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A little more than a decade ago, I remember several industry experts predicting that the VAR model would be dead and buried within the next five years. With managed services adoption in full swing and cloud computing just ramping up, their assumptions were that no channel firm could or would forego the growing recurring revenue opportunities. The break-fix business was labor intensive and unpredictable, and finding qualified help was getting more difficult with each passing year. Not to mention the margin concerns and inventory costs.
With all those factors in play, the complete channel evolution to managed services had to be inevitable. Right? Not so much. One thing I’ve noted over the past couple years travelling to various channel events is that many solution providers are somewhat reluctant to discuss break fix and other onsite services. But when you dig a little deeper, you often find they still offer that type of support to a fair number of their clients. Truth be told, most are still doing it.
The “dirty little secret” in the channel of 2016 is that few providers truly claim to be pure play MSPs (100% managed services). In fact, just three out of ten respondents in CompTIA’s 5th Annual Trends in Managed Services indicated it was their lead revenue generator in the last 12 months. Onsite support is still a significant portion of channel income, and many providers continue to offer it. In fact, I’ve surveyed the audiences in several speaking sessions over the past two years and found a fairly large number of channel professionals who provide virtually no managed or cloud services yet. And those are the ones willing to admit it.
Many don’t even mention that break fix services are still a part of their portfolio unless you dig deeper. And when they do, they’re almost apologetic for not getting all their clients to adopt managed services. But that’s nothing to be ashamed of. What many of the experts failed to predict is that IT firms don’t have complete control over their destinies or their portfolios. To a great extent, their customers ultimately determine the service mix. Some will willingly move to the managed services model if they have complete confidence in their providers or the business case makes sense.
Unfortunately, not every customer gets it…or is willing to pay for it. Some like to see technicians and won’t fork over cash each and every month if they don’t believe their systems warrant that much attention. Despite all the benefits managed services can provide to businesses, as well as their employees and clients, not every owner or manager will be swayed. That’s reality.
And for every provider who sticks to his or her principles and promises to “fire” any client that won’t transition to the managed services model, there’s another who will continue the status quo. After all, it’s typically harder (and costlier) to recruit new clients than it is to continue a service they’re used to delivering. A bird in the hand…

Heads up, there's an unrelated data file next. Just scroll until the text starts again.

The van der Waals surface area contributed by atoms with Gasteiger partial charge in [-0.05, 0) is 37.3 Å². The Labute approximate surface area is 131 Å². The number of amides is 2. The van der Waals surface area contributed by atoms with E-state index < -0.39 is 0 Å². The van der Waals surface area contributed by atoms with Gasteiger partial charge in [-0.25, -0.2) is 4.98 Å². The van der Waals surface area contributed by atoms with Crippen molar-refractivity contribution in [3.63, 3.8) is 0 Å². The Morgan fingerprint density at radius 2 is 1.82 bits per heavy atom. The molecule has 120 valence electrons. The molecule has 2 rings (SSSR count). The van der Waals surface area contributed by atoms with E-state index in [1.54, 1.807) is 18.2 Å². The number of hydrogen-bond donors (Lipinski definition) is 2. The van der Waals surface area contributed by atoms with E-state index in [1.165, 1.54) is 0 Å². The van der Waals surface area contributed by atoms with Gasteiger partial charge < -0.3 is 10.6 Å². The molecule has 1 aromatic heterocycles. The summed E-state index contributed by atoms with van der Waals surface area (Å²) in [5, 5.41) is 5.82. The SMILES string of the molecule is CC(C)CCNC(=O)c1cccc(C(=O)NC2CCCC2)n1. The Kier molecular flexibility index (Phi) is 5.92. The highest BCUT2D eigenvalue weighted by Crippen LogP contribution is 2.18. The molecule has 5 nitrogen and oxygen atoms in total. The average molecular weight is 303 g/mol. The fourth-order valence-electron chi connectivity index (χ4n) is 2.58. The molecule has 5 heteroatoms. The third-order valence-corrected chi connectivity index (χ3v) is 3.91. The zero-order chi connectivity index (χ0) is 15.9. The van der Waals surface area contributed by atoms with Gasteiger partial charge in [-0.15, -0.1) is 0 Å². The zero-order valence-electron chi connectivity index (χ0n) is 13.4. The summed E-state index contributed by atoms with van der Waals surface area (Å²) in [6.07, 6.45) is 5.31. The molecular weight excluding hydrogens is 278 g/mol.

The new channel reality is that the customer truly is king, especially in smaller communities and unique verticals where new client acquisition can be difficult. That really isn’t something new, as most providers are well aware, but industry experts are beginning to acknowledge that more emphasis needs to be placed on clients rather than the model.
Hybrid: The New MSP
Despite the exponential growth of managed and cloud services over the past decade, they don’t always address the multifaceted needs of the SMB. One of the key channel trends highlighted in the CompTIA IT Industry Outlook 2016 is getting closer to the customer. With all the changes triggered by new technologies, business objectives and industry compliance requirements, they need more help than ever.
Providers attempting to support their clients with managed and cloud services alone, without partners or an IT team on site to address infrastructure and other needs, might not be as competitive in the future. Things change. The way channel firms interact and appeal to their end customers will need to adapt. That may mean partnering with others to support a hybrid model when providers can’t or simply prefer not to offer break fix and other manual, onsite services.
On the flip side, those not currently offering managed services need to take a serious look at the options today. There’s never been more tool and program choices, and members of the CompTIA Managed Services Community made it easier than ever to build a successful practice earlier this year. Their Lifecycle of a Managed Services Client site allows prospective and existing MSPs to access a multitude of helpful resources from a single location. Just scroll over topics and select the tools that apply to your particular situation or business need. It’s that easy.
It really doesn’t matter today whether you call your business a full-fledged MSP, a hybrid VAR or a traditional break fix services company. As long as you can make the model work for you and your clients, no one should criticize which model you go with. Of course, efficiency and profitability will obviously play a major role in long term success, which is why the services that drive recurring revenue are so attractive. Along with the current and future needs of your customers and end users, those are the factors that really matter.
Brian Sherman is Chief Content Officer at GetChanneled, a channel business development and marketing firm. He served previously as chief editor at Business Solutions magazine and senior director of industry alliances with Autotask. Contact Brian at Bsherman@getchanneled.com